• Arrange, sketch, embellish and make the piece uniquely your own.

#6 It also excelled in siege warfare

Though the Romans preferred warfare in open field, as the necessity arose they also became adept in siege warfare. In a typical Roman siege, if an initial attack failed to bring immediate victory, forces were sent to surround the city. This included a naval blockade. This was done to force the opposition to surrender due to starvation, lack of water etc. To prepare for an attack, the Roman army built siege towers whose heights were equal or a bit more than the walls of the city. Siege towers protected the army and ladders while they approached the defensive walls. They also allowed the archers to stand on top of the tower and shoot arrows into the fortification. Roman siege weapons include the ballista, a catapult used for hurling large stones the carroballista, which fired heavy arrows, bolts or smaller stones and had two arms like a crossbow and an onager, a small catapult. Apart from siege towers and sophisticated weapons, Romans remarkable success at sieges was enabled by superior logistics to ensure long-term supply and mastery of the seas.

Welcome to Ancient Roman History Revival

  • 72,741 welcome visitors to the new site, including yourself. The old site had well over 2,000,000 visits! Thank you so much! Procopius Canning

“Sort of like Wakanda, only real.”
Procopius Canning

Black Lives Have Always Mattered! Get ready for one of the most fascinating ancient history books that you have ever read! This book explores the important and substantial role of Blacks and Black culture in Classical Civilizations. Its contents will surely surprise you!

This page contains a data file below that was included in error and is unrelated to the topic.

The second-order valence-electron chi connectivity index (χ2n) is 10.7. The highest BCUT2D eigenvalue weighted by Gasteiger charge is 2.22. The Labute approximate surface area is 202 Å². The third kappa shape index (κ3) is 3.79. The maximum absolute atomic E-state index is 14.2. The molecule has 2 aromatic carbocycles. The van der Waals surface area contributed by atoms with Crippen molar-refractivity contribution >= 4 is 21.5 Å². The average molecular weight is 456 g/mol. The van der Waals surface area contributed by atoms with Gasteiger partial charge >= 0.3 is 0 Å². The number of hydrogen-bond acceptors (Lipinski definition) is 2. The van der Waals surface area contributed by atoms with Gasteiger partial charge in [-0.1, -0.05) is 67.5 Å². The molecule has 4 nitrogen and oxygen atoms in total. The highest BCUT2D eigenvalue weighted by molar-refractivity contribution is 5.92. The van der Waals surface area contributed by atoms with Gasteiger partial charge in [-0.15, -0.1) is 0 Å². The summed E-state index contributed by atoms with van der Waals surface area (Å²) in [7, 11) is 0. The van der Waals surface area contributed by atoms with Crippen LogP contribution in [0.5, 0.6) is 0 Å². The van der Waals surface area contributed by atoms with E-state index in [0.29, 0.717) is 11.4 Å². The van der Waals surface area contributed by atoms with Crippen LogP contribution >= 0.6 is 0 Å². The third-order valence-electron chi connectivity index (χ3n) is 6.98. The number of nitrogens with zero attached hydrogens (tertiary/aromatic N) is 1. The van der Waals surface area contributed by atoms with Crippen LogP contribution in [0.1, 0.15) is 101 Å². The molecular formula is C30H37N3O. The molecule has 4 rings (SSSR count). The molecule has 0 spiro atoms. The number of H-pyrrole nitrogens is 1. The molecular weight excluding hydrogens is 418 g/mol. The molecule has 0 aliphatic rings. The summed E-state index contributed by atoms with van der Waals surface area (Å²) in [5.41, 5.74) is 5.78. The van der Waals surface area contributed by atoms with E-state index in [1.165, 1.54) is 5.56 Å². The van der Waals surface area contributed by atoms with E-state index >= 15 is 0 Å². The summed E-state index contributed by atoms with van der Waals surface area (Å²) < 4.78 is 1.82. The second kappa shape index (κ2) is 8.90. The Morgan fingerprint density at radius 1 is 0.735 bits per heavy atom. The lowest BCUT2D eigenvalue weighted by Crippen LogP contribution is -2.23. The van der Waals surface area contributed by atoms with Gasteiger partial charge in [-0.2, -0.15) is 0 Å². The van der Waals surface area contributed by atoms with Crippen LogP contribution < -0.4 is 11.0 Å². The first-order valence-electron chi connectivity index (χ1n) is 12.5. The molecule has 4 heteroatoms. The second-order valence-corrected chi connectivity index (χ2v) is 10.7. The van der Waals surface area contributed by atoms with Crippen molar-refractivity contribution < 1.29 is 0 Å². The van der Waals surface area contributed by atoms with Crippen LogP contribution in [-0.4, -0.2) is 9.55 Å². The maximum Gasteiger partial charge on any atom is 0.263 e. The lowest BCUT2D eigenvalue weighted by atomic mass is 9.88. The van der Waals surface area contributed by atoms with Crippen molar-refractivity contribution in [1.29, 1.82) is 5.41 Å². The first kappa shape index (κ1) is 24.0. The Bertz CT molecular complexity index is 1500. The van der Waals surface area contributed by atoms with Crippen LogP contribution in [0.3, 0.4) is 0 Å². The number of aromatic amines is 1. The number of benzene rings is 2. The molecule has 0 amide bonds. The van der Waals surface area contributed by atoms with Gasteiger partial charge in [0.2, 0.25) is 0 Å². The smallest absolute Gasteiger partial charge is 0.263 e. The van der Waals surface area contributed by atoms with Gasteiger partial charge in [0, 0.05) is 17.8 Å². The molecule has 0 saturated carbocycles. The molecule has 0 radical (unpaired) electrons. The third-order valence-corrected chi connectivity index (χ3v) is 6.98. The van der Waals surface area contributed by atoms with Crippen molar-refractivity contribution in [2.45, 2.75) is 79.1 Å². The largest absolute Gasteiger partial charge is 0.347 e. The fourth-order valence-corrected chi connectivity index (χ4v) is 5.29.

Blacks had a far more prominent role in the ancient world than many people today realize. This book will take you from the ancient Black kingdom of Numidia, and its warrior king Jugurtha, who came close to defeating the ancient Roman empire, to sub-Saharan Africa in ancient time, where wild beasts were collected for gladiatorial games, and Pygmies had supposed magical powers.

You will explore Blacks in ancient art history, learn about the powerful ancient Kushite Kingdom, that once ruled Egypt, and meet ancient Black history’s most important historian, Dr. Frank Martin Snowden Jr., and much more! The truth is better than fiction, please be prepared to be amazed!

Roman theatre, Gades - History

What was a Roman Amphitheatre used for?

The amphitheatre was the centre of entertainment in Roman times. It was a place where Roman citizens went to watch fights between gladiators and wild animals, such as bears or lions. The bloodier the battle, the more the crowd roared. The fighters were slaves or criminals whose punishment was to risk a most gruesome death.

These fights were so popular that schools were set up to train ordinary men as special fighters known as gladiators.

Where was the largest Roman Amphitheatre?

The largest amphitheatre in the empire was the Colosseum.

It could seat up to 50,000 people at once.

From the ruins of the Colosseum, archaeologists have put together an idea of what happened at these fights.

© Copyright - please read
All the materials on these pages are free for homework and classroom use only. You may not redistribute, sell or place the content of this page on any other website or blog without written permission from the author Mandy Barrow.

©Copyright Mandy Barrow 2013

I teach computers at The Granville School and St. John's Primary School in Sevenoaks Kent.

Watch the video: Ancient Rome: Theatre of Pompey HD